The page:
This is an excellent presentation about the Google Chrome built-in DevTools (click outside the slide to move to the next one).
Trying out “ulimit -s 2048” in /etc/rc.d/rc, as per this article. The default of 10MB for stack does indeed seem too high.
This took me a while to figure out, so I’ll post it here in case someone else ever gets into this problem. After enabling WP Super Cache for a project at work, we’ve started seeing really weird and really random white page issues. WordPress would show a blank page and then a few minutes later it would start working again. But then it would disappear and so on and so forth.
Tracking the issue down, I’ve tweaked the WP Super Cache configuration quite a bit, but that didn’t help. And I was sure that it was related to WP Super Cache, since periods of appearing and disappearing were consistent with cache timeout settings. Browsing through WordPress support forums (threads one, two, and three) game an idea that it wasn’t just WP Super Cache on its own, but a combination of WP Super Cache plugin with something else on the system.
After a lengthy troubleshooting process, I think I nailed it. APC – an alternative PHP cache module – wasn’t friendly with WP Super Cache. So, as a short-term solution to the problem, I’ve disabled the APC and now everything seems to work well. I’m a bit busy now to troubleshoot the problem further, but if you have any idea of why that could be happening, please share.
Here is a partial screenshot from Google Analytics that shows how much improvement in site speed the recent move to the new server brought. We are back at the previous “normal” levels – 10 seconds per page load on average versus 45 seconds, and that’s before any kind of server tuning or optimization. In the next few days, when the dust settles a bit, I’ll optimize the server configuration a bit and everything will be even faster.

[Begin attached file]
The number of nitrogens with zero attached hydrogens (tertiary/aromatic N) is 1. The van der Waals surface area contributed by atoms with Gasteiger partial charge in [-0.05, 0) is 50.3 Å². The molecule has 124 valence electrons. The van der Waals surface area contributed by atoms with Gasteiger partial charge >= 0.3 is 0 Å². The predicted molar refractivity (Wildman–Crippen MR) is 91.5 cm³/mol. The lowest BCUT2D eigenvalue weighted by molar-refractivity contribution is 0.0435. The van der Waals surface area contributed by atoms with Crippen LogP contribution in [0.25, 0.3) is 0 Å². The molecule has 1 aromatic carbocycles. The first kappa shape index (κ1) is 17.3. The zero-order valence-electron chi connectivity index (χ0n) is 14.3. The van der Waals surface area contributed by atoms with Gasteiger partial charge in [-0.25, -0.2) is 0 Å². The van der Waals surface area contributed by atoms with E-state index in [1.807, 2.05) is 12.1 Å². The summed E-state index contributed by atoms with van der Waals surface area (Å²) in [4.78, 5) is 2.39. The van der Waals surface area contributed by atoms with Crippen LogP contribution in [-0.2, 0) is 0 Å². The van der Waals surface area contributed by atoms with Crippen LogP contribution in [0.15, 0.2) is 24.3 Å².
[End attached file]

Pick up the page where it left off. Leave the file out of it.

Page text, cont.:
A month and a half ago I blogged about CloudFlare – a Content Delivery Network with security concerns and simple users in mind. CloudFlare is flexible for webmasters and they make it easy for us to take advantage of all the benefits they offer. I have moved several of my sites to CloudFlare and I am pretty happy with the service they provide. One of the things that I didn’t do at the time (or every since) though is a review or research for some alternatives. I mean, of course, we all know about Akamai and that big guns use it. We also know that Akamai is one of the most expensive services on the Web. But who else is out there?
Today I received an email from Incapsula. In essence, they offer a service which is similar to CloudFlare. They do caching, global delivery, and security. They do also offer a free plan for small, personal websites. They also have a few packages of varying prices and features.
As I mentioned earlier, I do run all of my important sites now through CloudFlare. And I don’t feel like moving to Incapsula just yet. However, I do want to try them out. I have a couple of new projects coming up, and I think I will use Incapsula for them just to see all the features they are offering and to compare with other alternatives out there. I’d be interested to hear the reviews, if you’ve tried the service. Especially, how they compare to the others and if they offer anything cool that nobody else does.
As a side note, website performance is becoming more and more important – with increased competition, impatient users and more weight to search results metrics in Google. Also, web application security is becoming increasing complex – it takes so much time and effort even for trained technical people such as myself, that I can’t imagine how huge of a task it is for “normal” people to maintain common sense security levels for their websites. It’s nice to see that there are more and more services and applications that take care of all the infrastructure problems, leaving more time to do the cool stuff – blogging, sharing, communicating, etc.
P.S.: Reading about Six Great Human and Computer Collaborations will expose you to new technology developments.